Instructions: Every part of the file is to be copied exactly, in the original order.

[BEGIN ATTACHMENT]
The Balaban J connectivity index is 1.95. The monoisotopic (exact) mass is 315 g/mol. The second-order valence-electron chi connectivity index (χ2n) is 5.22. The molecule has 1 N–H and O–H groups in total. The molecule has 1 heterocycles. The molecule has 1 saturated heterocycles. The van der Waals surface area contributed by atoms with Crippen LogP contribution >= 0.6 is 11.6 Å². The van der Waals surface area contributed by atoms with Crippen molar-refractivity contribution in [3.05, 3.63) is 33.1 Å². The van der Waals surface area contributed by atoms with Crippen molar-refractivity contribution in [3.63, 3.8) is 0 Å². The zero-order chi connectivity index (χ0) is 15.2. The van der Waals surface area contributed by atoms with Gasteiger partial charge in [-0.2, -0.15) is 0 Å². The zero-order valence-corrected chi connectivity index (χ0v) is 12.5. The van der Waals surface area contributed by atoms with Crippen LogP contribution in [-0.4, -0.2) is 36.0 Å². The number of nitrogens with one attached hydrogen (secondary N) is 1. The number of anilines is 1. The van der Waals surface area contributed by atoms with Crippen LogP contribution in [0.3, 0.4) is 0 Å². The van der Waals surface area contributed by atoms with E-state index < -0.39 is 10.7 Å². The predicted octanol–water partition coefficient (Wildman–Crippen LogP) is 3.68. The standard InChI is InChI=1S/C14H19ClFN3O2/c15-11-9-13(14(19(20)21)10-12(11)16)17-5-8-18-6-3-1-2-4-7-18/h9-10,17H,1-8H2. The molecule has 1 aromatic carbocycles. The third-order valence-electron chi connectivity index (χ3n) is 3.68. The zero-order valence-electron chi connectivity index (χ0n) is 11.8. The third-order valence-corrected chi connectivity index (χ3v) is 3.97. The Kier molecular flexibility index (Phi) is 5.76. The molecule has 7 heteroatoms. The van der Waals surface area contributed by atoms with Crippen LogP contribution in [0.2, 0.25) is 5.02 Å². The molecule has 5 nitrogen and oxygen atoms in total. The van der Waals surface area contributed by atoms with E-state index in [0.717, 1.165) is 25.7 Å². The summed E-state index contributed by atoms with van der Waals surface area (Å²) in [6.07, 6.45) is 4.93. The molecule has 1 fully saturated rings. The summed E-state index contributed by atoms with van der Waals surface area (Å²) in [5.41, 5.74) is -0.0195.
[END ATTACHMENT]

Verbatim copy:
The Balaban J connectivity index is 1.95. The monoisotopic (exact) mass is 315 g/mol. The second-order valence-electron chi connectivity index (χ2n) is 5.22. The molecule has 1 N–H and O–H groups in total. The molecule has 1 heterocycles. The molecule has 1 saturated heterocycles. The van der Waals surface area contributed by atoms with Crippen LogP contribution >= 0.6 is 11.6 Å². The van der Waals surface area contributed by atoms with Crippen molar-refractivity contribution in [3.05, 3.63) is 33.1 Å². The van der Waals surface area contributed by atoms with Crippen molar-refractivity contribution in [3.63, 3.8) is 0 Å². The zero-order chi connectivity index (χ0) is 15.2. The van der Waals surface area contributed by atoms with Gasteiger partial charge in [-0.2, -0.15) is 0 Å². The zero-order valence-corrected chi connectivity index (χ0v) is 12.5. The van der Waals surface area contributed by atoms with Crippen LogP contribution in [-0.4, -0.2) is 36.0 Å². The number of nitrogens with one attached hydrogen (secondary N) is 1. The number of anilines is 1. The van der Waals surface area contributed by atoms with Crippen LogP contribution in [0.3, 0.4) is 0 Å². The van der Waals surface area contributed by atoms with E-state index < -0.39 is 10.7 Å². The predicted octanol–water partition coefficient (Wildman–Crippen LogP) is 3.68. The standard InChI is InChI=1S/C14H19ClFN3O2/c15-11-9-13(14(19(20)21)10-12(11)16)17-5-8-18-6-3-1-2-4-7-18/h9-10,17H,1-8H2. The molecule has 1 aromatic carbocycles. The third-order valence-electron chi connectivity index (χ3n) is 3.68. The zero-order valence-electron chi connectivity index (χ0n) is 11.8. The third-order valence-corrected chi connectivity index (χ3v) is 3.97. The Kier molecular flexibility index (Phi) is 5.76. The molecule has 7 heteroatoms. The van der Waals surface area contributed by atoms with Crippen LogP contribution in [0.2, 0.25) is 5.02 Å². The molecule has 5 nitrogen and oxygen atoms in total. The van der Waals surface area contributed by atoms with E-state index in [0.717, 1.165) is 25.7 Å². The summed E-state index contributed by atoms with van der Waals surface area (Å²) in [6.07, 6.45) is 4.93. The molecule has 1 fully saturated rings. The summed E-state index contributed by atoms with van der Waals surface area (Å²) in [5.41, 5.74) is -0.0195.